"And if anyone knows anything about anything," said Bear to himself "it's Owl who knows something about something," he said, "or my name's not Winnie the Pooh," he said. "Which it is," he added. "So there you are." (Milne, 1977)We can only be sure of the truth of the conclusion if the argument is valid and we are sure of the truth of the premises. Now Craig cannot, none of us can, establish the truth of his premises beyond doubt. What he seeks to do is adopt premises that are “more plausible than their negations” (2010)
This is problematical. Accepting that the premise adopted is more plausible than its negation may lead the reader, or debate attendee, to believe that the premise adopted is the most plausible premise. Were the only options to be that premise and its negation this would be the case. Take, however the Kalam Cosmological Argument:
1. Everything that begins to exist has a cause.2. The universe began to exist.3. Therefore, the universe has a cause(Craig 2010)
There are a number of alternative first premises other than "not everything that begins to exist has a cause", each with good arguments for its adoption:
Alternate A: Not everything has a cause
Argument for: We might consider that "everything has a cause". However causes happen before effects, meaning that each effect has a predecessor. As each cause is "something" and requires it's own cause, a cause which also requires a cause further back. The regress, if everything had a cause, would never terminate. There are good arguments for this being impossible: meaning that as there is something not everything had a cause. (Note, for later, that if an effect can precede a cause or be simultaneous with its cause there is no obstacle to everything having a cause")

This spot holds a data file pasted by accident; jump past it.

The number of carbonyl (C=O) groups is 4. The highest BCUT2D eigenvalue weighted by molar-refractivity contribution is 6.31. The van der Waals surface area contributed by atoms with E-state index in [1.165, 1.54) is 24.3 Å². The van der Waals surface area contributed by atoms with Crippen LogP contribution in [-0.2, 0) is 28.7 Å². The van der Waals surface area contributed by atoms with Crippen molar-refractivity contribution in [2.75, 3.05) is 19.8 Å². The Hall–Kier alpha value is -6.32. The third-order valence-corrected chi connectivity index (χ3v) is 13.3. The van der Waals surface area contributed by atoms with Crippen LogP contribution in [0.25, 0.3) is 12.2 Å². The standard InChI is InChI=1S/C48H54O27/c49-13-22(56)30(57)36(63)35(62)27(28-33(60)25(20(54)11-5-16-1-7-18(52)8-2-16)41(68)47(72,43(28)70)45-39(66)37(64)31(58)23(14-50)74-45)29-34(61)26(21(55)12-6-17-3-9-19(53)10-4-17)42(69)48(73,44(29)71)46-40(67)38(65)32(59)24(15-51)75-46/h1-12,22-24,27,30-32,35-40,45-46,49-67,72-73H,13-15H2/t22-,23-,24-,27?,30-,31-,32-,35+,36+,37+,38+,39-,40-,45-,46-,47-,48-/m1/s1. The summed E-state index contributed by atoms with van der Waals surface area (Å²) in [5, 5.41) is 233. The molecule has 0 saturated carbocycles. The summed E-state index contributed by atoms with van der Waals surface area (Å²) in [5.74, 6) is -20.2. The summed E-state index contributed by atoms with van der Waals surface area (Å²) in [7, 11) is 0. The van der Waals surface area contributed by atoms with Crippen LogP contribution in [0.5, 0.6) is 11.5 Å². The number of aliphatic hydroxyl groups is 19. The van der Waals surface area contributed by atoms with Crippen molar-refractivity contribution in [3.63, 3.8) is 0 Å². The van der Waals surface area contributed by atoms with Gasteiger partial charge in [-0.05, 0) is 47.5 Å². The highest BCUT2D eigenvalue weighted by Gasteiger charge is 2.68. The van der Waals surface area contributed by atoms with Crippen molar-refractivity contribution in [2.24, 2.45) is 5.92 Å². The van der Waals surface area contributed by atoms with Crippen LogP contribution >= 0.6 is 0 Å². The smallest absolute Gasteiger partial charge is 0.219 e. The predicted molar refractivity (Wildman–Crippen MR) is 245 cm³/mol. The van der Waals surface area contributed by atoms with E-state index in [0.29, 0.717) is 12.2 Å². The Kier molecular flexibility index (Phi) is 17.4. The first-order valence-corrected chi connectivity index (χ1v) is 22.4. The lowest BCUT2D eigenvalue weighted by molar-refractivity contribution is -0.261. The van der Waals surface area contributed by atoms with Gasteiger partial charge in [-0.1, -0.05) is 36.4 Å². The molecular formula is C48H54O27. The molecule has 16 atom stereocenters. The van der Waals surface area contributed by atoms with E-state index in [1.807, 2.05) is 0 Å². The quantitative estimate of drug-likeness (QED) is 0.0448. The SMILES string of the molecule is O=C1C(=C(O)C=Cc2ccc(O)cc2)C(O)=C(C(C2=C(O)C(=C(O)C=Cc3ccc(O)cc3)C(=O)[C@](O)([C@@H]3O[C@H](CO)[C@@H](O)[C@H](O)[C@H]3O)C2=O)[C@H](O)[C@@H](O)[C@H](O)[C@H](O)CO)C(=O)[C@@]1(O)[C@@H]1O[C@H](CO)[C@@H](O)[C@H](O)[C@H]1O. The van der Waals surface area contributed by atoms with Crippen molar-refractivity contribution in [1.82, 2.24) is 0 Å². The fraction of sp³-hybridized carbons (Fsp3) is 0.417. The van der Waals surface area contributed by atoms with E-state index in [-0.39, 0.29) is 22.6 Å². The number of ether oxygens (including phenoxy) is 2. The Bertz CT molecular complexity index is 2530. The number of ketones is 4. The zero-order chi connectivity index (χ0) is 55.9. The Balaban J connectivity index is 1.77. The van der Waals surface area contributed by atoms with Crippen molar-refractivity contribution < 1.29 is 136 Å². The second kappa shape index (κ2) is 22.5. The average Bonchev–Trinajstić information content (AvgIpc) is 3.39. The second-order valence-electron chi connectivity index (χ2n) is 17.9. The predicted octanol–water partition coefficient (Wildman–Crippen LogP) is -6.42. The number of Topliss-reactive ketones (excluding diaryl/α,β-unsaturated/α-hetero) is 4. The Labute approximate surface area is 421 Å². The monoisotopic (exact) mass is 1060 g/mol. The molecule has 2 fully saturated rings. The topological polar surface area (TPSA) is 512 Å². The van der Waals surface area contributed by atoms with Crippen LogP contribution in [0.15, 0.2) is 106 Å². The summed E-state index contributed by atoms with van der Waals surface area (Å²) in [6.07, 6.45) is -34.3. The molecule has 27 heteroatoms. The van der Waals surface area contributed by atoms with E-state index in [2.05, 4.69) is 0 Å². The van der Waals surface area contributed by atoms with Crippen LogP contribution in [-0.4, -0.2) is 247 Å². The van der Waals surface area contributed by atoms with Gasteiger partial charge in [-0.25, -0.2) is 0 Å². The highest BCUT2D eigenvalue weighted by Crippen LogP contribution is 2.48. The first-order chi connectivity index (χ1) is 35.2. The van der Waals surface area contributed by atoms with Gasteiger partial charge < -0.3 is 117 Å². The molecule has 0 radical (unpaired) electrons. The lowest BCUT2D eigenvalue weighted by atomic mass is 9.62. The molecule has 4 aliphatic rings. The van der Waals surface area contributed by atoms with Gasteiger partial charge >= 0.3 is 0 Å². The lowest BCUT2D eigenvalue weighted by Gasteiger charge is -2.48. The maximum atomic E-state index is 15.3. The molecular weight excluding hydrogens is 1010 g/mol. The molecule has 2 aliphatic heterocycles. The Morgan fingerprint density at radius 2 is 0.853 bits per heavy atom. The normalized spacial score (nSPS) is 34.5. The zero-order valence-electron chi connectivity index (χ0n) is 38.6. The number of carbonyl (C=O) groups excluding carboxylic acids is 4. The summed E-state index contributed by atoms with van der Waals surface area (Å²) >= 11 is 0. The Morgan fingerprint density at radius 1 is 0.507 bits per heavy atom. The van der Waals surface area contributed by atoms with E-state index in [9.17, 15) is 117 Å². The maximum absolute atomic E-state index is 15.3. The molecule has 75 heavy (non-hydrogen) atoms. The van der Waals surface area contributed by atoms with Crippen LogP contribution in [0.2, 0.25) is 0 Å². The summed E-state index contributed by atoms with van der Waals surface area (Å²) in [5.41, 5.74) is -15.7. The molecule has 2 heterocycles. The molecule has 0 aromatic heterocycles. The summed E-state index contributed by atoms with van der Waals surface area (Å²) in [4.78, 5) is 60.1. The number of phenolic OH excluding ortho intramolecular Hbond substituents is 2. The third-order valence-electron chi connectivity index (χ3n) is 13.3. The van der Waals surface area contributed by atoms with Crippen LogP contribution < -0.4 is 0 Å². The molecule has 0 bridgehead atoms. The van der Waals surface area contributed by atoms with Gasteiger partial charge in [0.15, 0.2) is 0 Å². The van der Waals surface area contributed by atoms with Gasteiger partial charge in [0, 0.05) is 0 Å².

"Alternate A or Alternate B or Alternate C" is more plausible than "Craig's first premise"
And what does he have to do to establish this? He has to persuade us that the universe had a cause even though there was no time for the cause to be in. If he succeeds in doing that he must either allow simultaneous causes (which allows us to curtail the infinite regress mentioned in Alternate A, which allows "everything has a cause") or exempt the universe from this rule. If we can exempt the universe from the rule to have a prior cause we can just as well exempt the universe from having a cause.
It is the dichotomy created by the "more plausible than its negation" that allows other, more plausible, alternatives to be ignored and Craig's need to argue for a cause of the universe tout court to remain hidden. It's the dichotomy which allows a startlingly implausible argument to look plausible.